We gave gifts to them for their Traditional or Roth IRAs in 2017. Some had not started to save for retirement. (Patti and I were pack rats at their age; we understood the Rule of 72, and I don’t think it’s imprinted in their heads yet.) If we can encourage them to save more in addition to our gift, they’ll be MUCH better off in the future. Some already had an IRA account at Fidelity; we asked the others to open their new IRA accounts there.
==== Gifts to 529 plans ====
We also like giving to 529 plans for great nieces and nephews. Their parents –our niece or nephew – opened accounts at our request, and we give a gift to each every December. Our nest egg is at Fidelity. Their 529 plans are at Fidelity; this is very low-cost plan with a wide range of investment options. Vanguard also has a very low-cost plan. I’m sure there are others as low cost, but you can’t go wrong with these two.
In 2017 we also opened 529 plans with Patti as the owner (The legal term is participant.) – not the parents – with the same children as beneficiaries. We opened the accounts that way, because in a pinch, Patti can always withdraw from those accounts, paying tax only on the growth. I view the total amount we contributed as part of our off-the-top Reserve. (See Chapter 7, Nest Egg Care.) The added benefit for Patti as the owner is that contributions to these plans are tax deductible in our state – Pennsylvania – so 3% of our gift cost nothing.
==== Gifts to Health Savings Account (HSA) ====
This is an option that I have only recently considered. Those who have a high deductible medical insurance plan are eligible. This gift is a better investment option than a gift to a Traditional or Roth retirement plan. It’s a better because the contribution is not taxed (It’s deducted from income.), and the withdrawal is not taxed when used for eligible medical expenses and premiums. WOW. I’ll write more about this. Here’s a good article.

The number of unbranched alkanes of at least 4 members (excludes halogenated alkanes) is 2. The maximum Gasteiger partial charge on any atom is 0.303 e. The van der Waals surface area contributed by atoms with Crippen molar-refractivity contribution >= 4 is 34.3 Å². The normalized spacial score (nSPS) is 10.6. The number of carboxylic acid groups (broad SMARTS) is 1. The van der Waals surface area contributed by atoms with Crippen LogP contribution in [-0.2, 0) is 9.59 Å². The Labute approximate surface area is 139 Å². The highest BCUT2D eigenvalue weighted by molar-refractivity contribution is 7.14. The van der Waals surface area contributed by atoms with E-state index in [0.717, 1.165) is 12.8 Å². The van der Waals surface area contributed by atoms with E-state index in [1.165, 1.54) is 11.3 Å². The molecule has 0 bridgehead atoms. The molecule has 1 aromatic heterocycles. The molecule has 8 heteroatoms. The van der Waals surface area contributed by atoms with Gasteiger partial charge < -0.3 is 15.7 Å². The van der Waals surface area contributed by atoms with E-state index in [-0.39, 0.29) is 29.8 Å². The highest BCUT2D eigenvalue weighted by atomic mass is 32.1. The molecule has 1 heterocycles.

==== Simple mechanics for gifts ====
We make the gifts to each IRA or 529 account by using Fidelity’s bill pay system. I’ve stored their account as a payee; each gave me their account number. In all but one case, the check goes from my Fidelity account payable to Fidelity Investments for the specific account. Making those gifts just takes a few minutes.
Our nieces or nephews then log in and invest the proceeds. All but two of the great nieces and nephews are under the age of six. I’ve advised the parents that the money should be in FSKAX. The oldest is 12, so at the end of this year I’ll advise the parents to start shifting toward a mix that includes much more bonds than stocks five years from now – when they will first tap these accounts for college expenses.
==== Help others in need====
Patti and I are on the same wavelength on this priority. We want to help those who need most help. We use the filter shown above for our gifts. As I mentioned in this post, about 88% of our total donations in 2018 met this priority. The 12% that didn’t were to universities and cultural organizations. We’ll continue to judge as to how much to support them in the future.
Mechanics: Patti and I are both over age 70½, and it always a tax benefit to donate first using Qualified Charitable Distributions (QCDs) from our retirement accounts.
Conclusion. We all have thoughts as to how we want to spend our money in the time we have left. I think it’s a good idea to think through priorities and write them down. Our priorities are to 1) spend on the basics; 2) spend on what we enjoy doing together and makes us happier; 3) help our families to be happy and successful; and 4) help to improve the lives of others.